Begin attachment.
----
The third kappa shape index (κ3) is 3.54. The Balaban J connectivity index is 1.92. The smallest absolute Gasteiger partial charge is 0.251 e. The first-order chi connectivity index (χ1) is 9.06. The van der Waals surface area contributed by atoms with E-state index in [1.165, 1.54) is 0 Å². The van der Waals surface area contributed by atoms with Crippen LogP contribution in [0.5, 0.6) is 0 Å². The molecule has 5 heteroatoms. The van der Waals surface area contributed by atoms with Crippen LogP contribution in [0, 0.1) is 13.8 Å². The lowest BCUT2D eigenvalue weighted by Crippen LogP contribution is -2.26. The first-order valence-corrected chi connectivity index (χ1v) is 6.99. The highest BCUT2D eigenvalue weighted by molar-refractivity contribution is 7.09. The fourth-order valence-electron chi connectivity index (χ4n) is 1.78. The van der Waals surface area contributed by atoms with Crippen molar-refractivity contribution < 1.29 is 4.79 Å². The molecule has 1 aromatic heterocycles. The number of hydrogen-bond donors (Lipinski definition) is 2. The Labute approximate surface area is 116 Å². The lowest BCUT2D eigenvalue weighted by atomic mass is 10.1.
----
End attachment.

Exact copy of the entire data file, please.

The third kappa shape index (κ3) is 3.54. The Balaban J connectivity index is 1.92. The smallest absolute Gasteiger partial charge is 0.251 e. The first-order chi connectivity index (χ1) is 9.06. The van der Waals surface area contributed by atoms with E-state index in [1.165, 1.54) is 0 Å². The van der Waals surface area contributed by atoms with Crippen LogP contribution in [0.5, 0.6) is 0 Å². The molecule has 5 heteroatoms. The van der Waals surface area contributed by atoms with Crippen LogP contribution in [0, 0.1) is 13.8 Å². The lowest BCUT2D eigenvalue weighted by Crippen LogP contribution is -2.26. The first-order valence-corrected chi connectivity index (χ1v) is 6.99. The highest BCUT2D eigenvalue weighted by molar-refractivity contribution is 7.09. The fourth-order valence-electron chi connectivity index (χ4n) is 1.78. The van der Waals surface area contributed by atoms with Crippen molar-refractivity contribution < 1.29 is 4.79 Å². The molecule has 1 aromatic heterocycles. The number of hydrogen-bond donors (Lipinski definition) is 2. The Labute approximate surface area is 116 Å². The lowest BCUT2D eigenvalue weighted by atomic mass is 10.1.